Fragrat post funera virtus omnes manet unæ nox calcantisque semel via lethi est. And also Margaret Crichton, his spouse, who died 24th Oct. 1740, aged 82. South slope.
Quantula vita hominis monimur dum vivimus eheu! Vis hominis vitam nosceré disce mori.
ultima semper Expectanda dies homini dicique beatus Ante obitum nemo supremaque funera debet.
On Mr Alexander Jonkisone.
No inscription appears ever to have been on the top of this stone, but on the south slope
Full fourtie years they liv'd As man and wife;
In good repute, ane honest, Vertuous life.
Here lies Alexander Jonkisone, burgess of Peebles, and beside him Janet Thomson his spouse: he died 13th of August 1692, at. 68; she died the 22d of November 1693, æt. 64.
On Provost John Tweedie.
Here lies John Tweedie, Bailie in Peebles, and Marjory Forbes, his spouse, he died 5th of Dec. 1699, aged 76; she died 9th of Nov. 1703, aged 72; as also John Tweedie, con to John Tweedie, late Provost in Peebles: he died Feb. 10, 1712, aged 15. Like. wise John Tweedie, late Provost in Peebles: he died August 15, aged 61; as also John, James, Christian, Anna, Helen, Marion, and Janet Tweedies, children procreat betwixt John Tweedie and Helen Greive, spouse to the said John Tweedie, merchant in Peebles, A silent scatter'd flock about to lie, Free from all toil, care, grief, fear, and envy, But yet again shall gather'd be, When the last trumpet soundeth hie.
The figures which are carved upon this stone are very neatly executed; they represent the four seasons; in the south east corner is a figure of a man with a sowing sheet round his shoulders, and in the act of sowing: in the south-west corner the figure of a woman with a garland in her hands; in the north-west is the figure of a young man with a reaping hook lying over his arm; and in the north-east corner is a figure of a boy representing winter, with both his hands raised to his mouth; on the east end death appears with his scythe about to cut off a man who stands behind a chair, on which sits a woman with two children on her knee.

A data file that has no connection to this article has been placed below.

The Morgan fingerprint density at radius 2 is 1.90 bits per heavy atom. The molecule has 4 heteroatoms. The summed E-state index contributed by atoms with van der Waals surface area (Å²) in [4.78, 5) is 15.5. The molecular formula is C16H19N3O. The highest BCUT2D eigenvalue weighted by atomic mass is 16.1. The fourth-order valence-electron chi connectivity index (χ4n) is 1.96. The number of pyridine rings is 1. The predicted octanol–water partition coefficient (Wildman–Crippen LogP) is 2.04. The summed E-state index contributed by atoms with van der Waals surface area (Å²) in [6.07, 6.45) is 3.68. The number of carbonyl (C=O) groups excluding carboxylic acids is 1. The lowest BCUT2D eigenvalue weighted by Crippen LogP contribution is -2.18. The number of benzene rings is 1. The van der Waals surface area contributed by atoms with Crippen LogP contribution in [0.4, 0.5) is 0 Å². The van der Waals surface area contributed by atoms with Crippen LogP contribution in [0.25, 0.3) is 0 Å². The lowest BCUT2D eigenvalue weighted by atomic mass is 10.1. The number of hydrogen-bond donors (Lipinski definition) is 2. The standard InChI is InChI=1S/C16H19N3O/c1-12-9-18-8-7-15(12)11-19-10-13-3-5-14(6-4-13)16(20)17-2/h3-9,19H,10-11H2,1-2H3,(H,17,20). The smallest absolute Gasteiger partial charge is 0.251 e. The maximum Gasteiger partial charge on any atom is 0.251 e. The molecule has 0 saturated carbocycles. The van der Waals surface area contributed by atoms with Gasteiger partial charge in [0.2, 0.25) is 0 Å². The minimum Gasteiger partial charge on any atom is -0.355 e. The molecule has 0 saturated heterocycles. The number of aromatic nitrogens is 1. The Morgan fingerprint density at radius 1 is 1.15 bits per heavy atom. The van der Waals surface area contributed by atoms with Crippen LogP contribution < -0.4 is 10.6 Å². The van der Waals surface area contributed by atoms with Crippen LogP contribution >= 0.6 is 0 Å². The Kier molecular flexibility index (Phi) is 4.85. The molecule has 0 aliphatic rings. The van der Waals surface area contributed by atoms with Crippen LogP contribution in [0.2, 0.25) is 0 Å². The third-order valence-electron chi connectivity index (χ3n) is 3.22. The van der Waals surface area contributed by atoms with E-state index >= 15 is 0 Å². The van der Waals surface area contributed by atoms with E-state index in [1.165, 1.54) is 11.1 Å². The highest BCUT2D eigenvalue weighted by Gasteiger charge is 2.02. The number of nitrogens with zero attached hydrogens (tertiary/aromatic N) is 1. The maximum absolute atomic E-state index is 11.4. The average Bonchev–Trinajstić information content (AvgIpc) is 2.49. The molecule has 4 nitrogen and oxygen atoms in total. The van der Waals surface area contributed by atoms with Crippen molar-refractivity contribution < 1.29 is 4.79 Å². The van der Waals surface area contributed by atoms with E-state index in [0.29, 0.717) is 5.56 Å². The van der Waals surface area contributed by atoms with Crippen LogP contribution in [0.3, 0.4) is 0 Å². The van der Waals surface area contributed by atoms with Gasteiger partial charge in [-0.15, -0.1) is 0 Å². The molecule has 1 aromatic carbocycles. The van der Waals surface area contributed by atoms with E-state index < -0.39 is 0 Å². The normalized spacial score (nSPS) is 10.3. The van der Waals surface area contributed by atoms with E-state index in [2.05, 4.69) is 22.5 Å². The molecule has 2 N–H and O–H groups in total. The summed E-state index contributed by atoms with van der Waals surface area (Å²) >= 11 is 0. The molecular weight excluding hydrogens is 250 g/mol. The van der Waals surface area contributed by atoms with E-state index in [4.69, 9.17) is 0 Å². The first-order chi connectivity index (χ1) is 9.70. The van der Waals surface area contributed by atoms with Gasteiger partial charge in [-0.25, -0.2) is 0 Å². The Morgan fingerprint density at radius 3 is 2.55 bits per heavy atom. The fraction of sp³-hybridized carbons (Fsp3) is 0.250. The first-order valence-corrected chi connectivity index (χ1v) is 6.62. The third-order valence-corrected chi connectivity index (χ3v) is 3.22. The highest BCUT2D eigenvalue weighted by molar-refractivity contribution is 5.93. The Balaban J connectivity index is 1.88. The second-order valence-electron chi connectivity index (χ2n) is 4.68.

In sign of this stone John Johnston gaveTM To stand at Helen Hall his dear wife's grave.
She died anno 1760, of her age 40, married 10.
They who in life are good and virtuous, at death their memory is precious.
Manner church yard, 3 miles southwest from Peebles
On Mr Wm. Ritchie, Farmer, Woodhouse. Fugit hora, memento mori.
Here lies William Ritchie, tenant in Woodhouse, who died April 17th 1737, aged 69 years; Elizabeth Hunter, his spouse, who died 27th August 1748, aged 75; John Ritchie, who died in January 28, 1729, aged 28 years; William Ritchie, who died January 6, 1733, aged 26; Margaret Ritchie, who died Nov. 20, 1723, aged 16; Elizabeth Ritchie, who died April 6, 1730, aged 13; Andrew Ritchie, tenant in Woodhouse, who died July 22, 1786, aged 72 years. Sacred also to the memory of Andrew Ritchie, late builder in Peebles, who died at Edinburgh the 22d day of Dec. 1814, aged 40.
Reader! Mark the uncertainty of time, and follow those, who, by faith and patience, now inherit the promises,
"Oh, that the dead might speak, and in a
To charm each death-form'd doubt, and heartfelt pain!
Might tell the timid sons of vital breath,
On Mr James Tate.
On a stone north west from Mr Ritchie's Here lies